But how? How to do an Audit?
Warning: There is absolutely no financial advice on this or on any other pages of this website.
This is an article to explain how to do your own research.
Without reading the solidity code of the contract you will never have 100% insurance on how a coin works, if it may be a scam or not. Investing in early crypto coin projects is equal to taking huge risks with your money.
That being said, if you still want to try, below are a few reasonable things to do before doing a presale or buying a new crypto coin.
To begin with, security audits are very important to check but you also need to verify the audits legitimacy too.
However, most new coins have not been audited so you will need to do your own research.
First point: always check the contract address of the coin you are buying. Is this the same one you saw on coinhunt?
Before listing coins on coinhunt we do review them and try to eliminate scams (not a 100% science as we do not read the code) as much as we can, by using some requirements (See: https://coinhunt.cc/coinForm) But sometimes scammers will submit a coin with a contract that does fit into our requirements, and they will announce another contract address on their telegram later on, a contract that would never get listed on our platform. This is why, you should always double check if the contract address we display is the same with the one you are buying with. If not, something is wrong, you should probably run away.
Here are some other important points to check:
Telegram: Check if the number of members in the tg group is botted or not. You can clearly see this by comparing the number of online members to the total number of members. If a telegram group has 8000 members but only a 100 online, chances are very high that it is botted, you may want to run away from these communities too..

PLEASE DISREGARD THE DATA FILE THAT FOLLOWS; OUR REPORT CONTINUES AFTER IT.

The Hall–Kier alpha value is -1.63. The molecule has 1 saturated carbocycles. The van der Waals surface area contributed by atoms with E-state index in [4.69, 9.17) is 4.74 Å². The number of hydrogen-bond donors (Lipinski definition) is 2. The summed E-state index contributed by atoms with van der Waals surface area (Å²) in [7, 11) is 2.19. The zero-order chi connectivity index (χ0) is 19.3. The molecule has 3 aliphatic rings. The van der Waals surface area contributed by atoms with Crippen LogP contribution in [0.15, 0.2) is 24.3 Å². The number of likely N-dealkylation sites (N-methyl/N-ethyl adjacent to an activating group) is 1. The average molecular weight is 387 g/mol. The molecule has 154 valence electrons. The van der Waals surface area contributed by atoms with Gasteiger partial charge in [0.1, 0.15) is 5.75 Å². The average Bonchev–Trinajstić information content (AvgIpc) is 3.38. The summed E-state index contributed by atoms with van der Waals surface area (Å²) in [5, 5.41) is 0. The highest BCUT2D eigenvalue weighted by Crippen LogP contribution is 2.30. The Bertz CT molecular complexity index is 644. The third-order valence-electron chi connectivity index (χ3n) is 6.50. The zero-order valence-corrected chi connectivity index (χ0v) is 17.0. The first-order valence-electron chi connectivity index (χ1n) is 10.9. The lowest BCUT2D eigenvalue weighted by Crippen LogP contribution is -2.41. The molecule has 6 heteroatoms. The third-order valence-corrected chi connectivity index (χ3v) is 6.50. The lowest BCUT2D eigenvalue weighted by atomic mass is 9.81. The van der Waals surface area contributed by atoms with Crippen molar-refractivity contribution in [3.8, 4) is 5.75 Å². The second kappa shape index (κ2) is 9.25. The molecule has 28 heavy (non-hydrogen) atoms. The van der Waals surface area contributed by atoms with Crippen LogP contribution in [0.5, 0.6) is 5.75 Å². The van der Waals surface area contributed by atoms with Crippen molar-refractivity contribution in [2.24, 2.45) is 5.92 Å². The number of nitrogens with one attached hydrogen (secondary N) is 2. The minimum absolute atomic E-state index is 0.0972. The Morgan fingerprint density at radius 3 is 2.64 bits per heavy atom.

Bscscan: Check the “Holder” tab, try to see the percentage the top holders have, if a wallet has more than 10% you may want to consider this too risky to invest. This wallet could sell all of their coins, and it could have a huge impact (generally downwards) on the price. This can also cause panic and ultimately make everyone sell whatever they have. There are exceptions to this rule, for example:
– the locked pancakeswap liquidity
– 0x000…00dead address which is for burning coins, meaning that noone can ever sell those coins
– in case of presale/prelaunch, the presale wallet can also have more than 10% (presales are obviously always more risky investments)
Poocoin: You can scan two particular scams via this website. You can check if there is a red warning message under the LP box, this box says something along “liquidity is not locked, the dev can take everything if they wish”. In that case, this coin can be a future rugpull, you may wanna run away. On poocoin, you can also check for honeypots. Under the graph, you have all the sell and buy orders, check if different addresses are able to sell. Honeypot is a particular scam, where the developer has put a rule that only allows particular wallet adresses to sell, so if you only see buy orders and only a few sell orders (generally huge dumps), you may want to run away.
Other than these more technical points, a management and developer team that communicates properly and that is transparent, an always working website, clean social media accounts that are professionally managed are all good points to check before considering if you should run away or not.